Uh, well, my team is Blackburn Rovers. Been supporting them since I was a kid. I also have a massive soft spot for Arsenal. I always liked watching players such as Bergkamp and Thierry Henry. Great and classic players who I used to admire back in the days.

When did your love for sneakers begin?

I mean that’s always been there to be honest. When I was a kid, probably around 10. I used to get pocket money which I would save up and buy trainers with. And you know, I wasn’t interested in magazines and makeup, like all the girls were. I would just go into sport shops and see all the sneakers and think ‘Oh, wow, that’s such a cool pair, I’m gonna buy them next’. It kinda started from there really. I’ve always kept hold of sneakers and my collection is pretty big now. It’s what makes me happy. Just happiness. That’s it.

Maybe it all started with David Beckham and now we are in 2019. How do you feel that football, streetwear and style are connected?

I think roughly everything is interlinked, and I think that that has made its way into streetwear as well. The high-tech/high performance category has taken influence massively. It’s a new kind of product that we’re looking at. The old clunky form has made way for super sleek. I have drawn quite a few football boots and looking at the modern day football boots compared to the more classic football boots, there’s such a huge difference. And I think that represents how time has moved along.

How do you see yourself going from here? Or maybe what’s your dream when it comes to your work?

I’m actually planning a series on iconic football shirts. I’m going to be producing some of the most iconic football shirts and in color and life size as well. So pretty big. What I always try and achieve with my work is a connection. Obviously football is a huge sport, so many people who are passionate about it will have stories to tell. I just want to get that across in my work. A pair of beaten up football boots or a shirt that looks a bit tatty and worn, for me that tells such a cool story. It’s super interesting and people can relate to the work. So I’m definitely going to explore that going forward.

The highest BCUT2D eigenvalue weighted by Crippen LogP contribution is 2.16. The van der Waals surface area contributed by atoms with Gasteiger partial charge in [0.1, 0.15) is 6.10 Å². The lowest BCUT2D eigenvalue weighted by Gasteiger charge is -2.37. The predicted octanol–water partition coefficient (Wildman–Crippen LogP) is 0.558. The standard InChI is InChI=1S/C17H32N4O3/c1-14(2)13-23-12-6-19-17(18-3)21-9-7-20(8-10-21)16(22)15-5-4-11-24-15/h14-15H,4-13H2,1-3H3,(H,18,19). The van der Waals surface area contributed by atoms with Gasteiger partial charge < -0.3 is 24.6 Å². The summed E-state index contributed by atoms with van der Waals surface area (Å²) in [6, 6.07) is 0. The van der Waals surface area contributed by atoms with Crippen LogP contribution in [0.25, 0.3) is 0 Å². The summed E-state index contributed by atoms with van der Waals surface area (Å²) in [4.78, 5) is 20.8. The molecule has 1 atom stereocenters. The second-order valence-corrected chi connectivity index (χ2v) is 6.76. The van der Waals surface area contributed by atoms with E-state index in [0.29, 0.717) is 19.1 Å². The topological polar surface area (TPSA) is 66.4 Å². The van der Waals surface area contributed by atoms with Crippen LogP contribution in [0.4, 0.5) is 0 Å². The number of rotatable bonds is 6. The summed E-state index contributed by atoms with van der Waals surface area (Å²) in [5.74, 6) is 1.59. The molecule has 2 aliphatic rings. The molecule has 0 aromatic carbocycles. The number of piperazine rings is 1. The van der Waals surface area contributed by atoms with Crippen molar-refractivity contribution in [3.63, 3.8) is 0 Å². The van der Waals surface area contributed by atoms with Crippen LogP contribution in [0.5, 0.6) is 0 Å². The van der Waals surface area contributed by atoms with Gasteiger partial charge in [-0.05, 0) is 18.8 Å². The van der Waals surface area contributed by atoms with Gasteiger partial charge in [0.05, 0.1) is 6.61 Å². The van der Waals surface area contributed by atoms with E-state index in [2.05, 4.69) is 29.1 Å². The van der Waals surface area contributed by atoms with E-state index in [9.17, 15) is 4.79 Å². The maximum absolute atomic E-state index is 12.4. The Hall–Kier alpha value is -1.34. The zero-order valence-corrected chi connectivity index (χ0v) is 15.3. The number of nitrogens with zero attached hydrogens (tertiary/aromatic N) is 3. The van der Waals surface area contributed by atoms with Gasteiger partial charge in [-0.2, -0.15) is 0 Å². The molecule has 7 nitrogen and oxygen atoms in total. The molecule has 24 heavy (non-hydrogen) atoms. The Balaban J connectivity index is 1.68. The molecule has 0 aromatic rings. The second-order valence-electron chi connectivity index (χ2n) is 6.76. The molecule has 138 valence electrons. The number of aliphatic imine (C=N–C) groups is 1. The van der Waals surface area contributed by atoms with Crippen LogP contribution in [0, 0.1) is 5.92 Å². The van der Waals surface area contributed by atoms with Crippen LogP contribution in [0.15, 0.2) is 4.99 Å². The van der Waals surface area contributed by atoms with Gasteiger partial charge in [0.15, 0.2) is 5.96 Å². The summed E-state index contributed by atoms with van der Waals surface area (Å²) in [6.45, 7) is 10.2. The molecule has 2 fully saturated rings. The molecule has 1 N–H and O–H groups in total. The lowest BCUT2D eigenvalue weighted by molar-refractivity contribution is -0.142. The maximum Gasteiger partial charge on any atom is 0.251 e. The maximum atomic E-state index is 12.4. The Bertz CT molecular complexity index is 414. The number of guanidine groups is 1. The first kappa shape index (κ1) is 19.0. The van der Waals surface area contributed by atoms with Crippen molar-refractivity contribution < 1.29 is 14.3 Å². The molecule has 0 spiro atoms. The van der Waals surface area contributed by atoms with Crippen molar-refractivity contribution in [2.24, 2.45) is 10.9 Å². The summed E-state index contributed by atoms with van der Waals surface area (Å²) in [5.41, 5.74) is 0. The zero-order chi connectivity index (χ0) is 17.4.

How do you feel that the women’s game evolved? 

I mean, obviously I’m a huge advocate for women’s football and I think it’s great. It’s absolutely fantastic. I still don’t think we need to call it ‘Women’s football’, just football. I’ve been to see lots of women’s games myself and the quality is fantastic. It’s something that is becoming much more accepted which is great. Even the difference from when I used to play until now is massive. It’s amazing that we now have positive role models such as Steph Houghton and Toni Duggan who young girls can look up to. I still think there’s a long way to go in terms of pay and equality, but at least it’s improving.

Anything you would like to add to your story?

Like I tell the students, just believe in yourself. Just be confident, go out there and grab whatever dream you have. And believe me, it is possible. Because five years ago, I was that kid who had dreams of doing what I’m doing now and I’m actually doing it. So I think the most important thing is to work hard, keep your head down and just stay in your lane and anything is achievable.

Rapid Fire Questions:

Top 3 sneakers 

• Travis Scott ‘Cactus Jack’

• Parra AM1

• Sean Wotherspoon AM1/95

Sneaker shop

• SNS

Clothing

• Oi Polloi or END

Food

• Padella, THE best pasta!